Cutting to the chase, what was it that drew you into technology in the first place?
I was fascinated by technology as a child. Pulling things apart and putting them back together again became a habit that stuck. I also enjoyed being able to solve problems, be creative and help others with technology.
Including passing your A-levels at only 11 years old, you have a significant number of achievements under your belt! Which achievements have proved to be the most significant to you and your journey?
Every new achievement has been a surprise. A little more than a year ago if you had told me I’d be running the Stemettes I would have laughed. But Stemettes is growing faster than anyone could have imagined, and each time something good happens, no one is more surprised than I am. Stemettes is most significant to me because it addresses an issue that is incredibly important and has a huge impact on life as we know it. I love technology and I want to see the STEM industry be as inclusive and innovative as it can be: without the full representation of women, this is not possible.
Tell me a bit about your experiences as a woman within technology and the journey which led you to form the “Stemettes”.
I attended the Grace Hopper event in Baltimore in 2012 on behalf of the company I work for. It’s an annual conference in the States for women in technology, especially those studying it at university. The problem that women are severely underrepresented in the STEM workforce was highlighted and I was shocked to hear that this number is in freefall within technology. I looked back and realised that at university, I was one of three girls in a class of 70 on my Mathematics and Computer Science course. After spending a couple of months thoroughly researching what was available, I set about organising the first events, and launched Stemettes in February 2013.
So, in brief, what do the “Stemettes” do?
The Stemettes project is all about introducing girls and young women to role models already in the STEM workforce through a range of events in order to help them make well-informed career decisions. The aim is to break down incorrect perceptions of stereotypes associated with women in STEM, and to clearly demonstrate to girls that they can not only succeed in but also enjoy using STEM in work. The events are therefore centred on applicable STEM skills, and whenever possible in the work environment of the multitude of STEM women who support the Stemettes. In this way girls can hopefully picture the world in which they might work, and see it as accessible.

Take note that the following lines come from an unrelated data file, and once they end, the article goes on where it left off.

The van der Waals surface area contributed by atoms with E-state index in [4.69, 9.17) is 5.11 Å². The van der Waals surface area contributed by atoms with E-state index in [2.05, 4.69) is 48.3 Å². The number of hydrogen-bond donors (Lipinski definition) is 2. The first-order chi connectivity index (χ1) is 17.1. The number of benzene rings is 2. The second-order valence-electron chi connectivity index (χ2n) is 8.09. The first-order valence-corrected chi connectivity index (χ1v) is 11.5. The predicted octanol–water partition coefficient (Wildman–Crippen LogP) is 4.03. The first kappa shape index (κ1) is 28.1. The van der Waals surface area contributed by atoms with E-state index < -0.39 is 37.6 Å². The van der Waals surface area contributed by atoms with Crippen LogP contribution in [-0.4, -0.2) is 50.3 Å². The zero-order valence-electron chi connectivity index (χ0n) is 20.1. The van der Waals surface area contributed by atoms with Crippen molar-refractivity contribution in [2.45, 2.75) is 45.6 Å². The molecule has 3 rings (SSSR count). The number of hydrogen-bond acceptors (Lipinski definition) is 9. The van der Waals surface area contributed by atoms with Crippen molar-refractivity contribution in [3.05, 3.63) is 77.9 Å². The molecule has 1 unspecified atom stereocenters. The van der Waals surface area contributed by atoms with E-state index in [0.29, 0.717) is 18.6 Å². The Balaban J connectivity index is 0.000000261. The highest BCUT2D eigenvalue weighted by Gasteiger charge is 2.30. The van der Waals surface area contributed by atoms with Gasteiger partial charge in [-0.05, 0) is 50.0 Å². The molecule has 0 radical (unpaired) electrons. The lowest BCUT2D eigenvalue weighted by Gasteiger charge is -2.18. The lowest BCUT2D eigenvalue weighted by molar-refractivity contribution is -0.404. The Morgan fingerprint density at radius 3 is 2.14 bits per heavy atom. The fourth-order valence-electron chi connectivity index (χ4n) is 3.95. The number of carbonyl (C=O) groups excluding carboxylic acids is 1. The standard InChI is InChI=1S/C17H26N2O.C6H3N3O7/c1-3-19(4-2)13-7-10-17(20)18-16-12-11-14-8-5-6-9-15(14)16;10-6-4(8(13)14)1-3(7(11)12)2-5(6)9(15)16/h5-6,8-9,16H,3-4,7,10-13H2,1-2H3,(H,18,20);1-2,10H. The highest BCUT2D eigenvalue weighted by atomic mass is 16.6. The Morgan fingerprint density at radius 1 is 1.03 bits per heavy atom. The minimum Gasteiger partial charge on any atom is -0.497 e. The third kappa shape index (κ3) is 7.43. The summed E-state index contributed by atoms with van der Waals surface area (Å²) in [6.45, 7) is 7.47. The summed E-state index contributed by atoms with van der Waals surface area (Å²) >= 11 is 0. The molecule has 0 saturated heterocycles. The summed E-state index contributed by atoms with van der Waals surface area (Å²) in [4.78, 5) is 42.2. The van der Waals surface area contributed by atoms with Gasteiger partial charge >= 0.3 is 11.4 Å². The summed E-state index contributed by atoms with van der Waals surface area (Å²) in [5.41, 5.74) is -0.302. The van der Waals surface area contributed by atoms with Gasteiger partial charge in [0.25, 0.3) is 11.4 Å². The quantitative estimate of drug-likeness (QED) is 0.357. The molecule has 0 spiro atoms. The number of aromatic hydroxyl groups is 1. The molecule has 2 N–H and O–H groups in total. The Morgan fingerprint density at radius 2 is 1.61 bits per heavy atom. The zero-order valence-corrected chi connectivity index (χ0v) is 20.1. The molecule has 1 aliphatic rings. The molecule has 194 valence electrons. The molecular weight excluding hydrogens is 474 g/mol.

Seems the tech industry is finally beginning to recognise the need to support women in technology, especially focusing on “fuelling the pipeline”. Do you feel that education and academic resources are also following suit?
The interest schools have shown in Stemettes’ events would suggest so. Teachers certainly recognise the absence of women from these subjects and, importantly, are looking to do something about it. The changes to the Computer Science curriculum also aim to make up-to-date and relevant skills available to young people – skills which otherwise girls might be more unlikely to seek out. But to be honest, it’s not enough. While the need to strengthen the human capital investment in STEM is being generally recognised, not enough is being done to raise the representation of women even at school and university level.
Above and beyond driving awareness for the need for women in STEM what events and projects do “Stemettes” have in store for 2014/2015?
The aim is to make Stemettes a national enterprise this year: to do one event outside of London for each we do within. As part of the project, we’re also launching a mentoring scheme directed towards university-age students. All these things are extensions of the same mission.
What advice would you give to younger women who are debating a role in STEM sectors? Can they and/or parents & guardians reach out directly to Stemettes for advice?
Absolutely! The supporters of little Stemettes are crucial to their decisions, and we welcome parents and guardians to observe and take part in our events. My advice would be to seek out as much information as possible, and to speak to women in STEM careers. This is so important in deciding which of the many careers are out there and which of your skills they are looking for (and need!)
Can you share any “words of wisdom” you have received from talented women (and men) along the way?
The biggest one that always comes up at events is to do what you enjoy, and figure everything out as you go. In pursuing your interests, meeting people and especially Big Stemettes you’ll be able to build up a better picture of what is out there and what you want to do. I’m still learning now, and have no idea what I want to do when I grow up!
If you’re interested in hearing more from Anne-Marie and she will be speaking on our Women in Technology Panel as part of London Technology Week on Wednesday, 18th June 2014, Keynote Theatre, Internet World Exhibition, Excel Centre, 11:45am-12:45pm.
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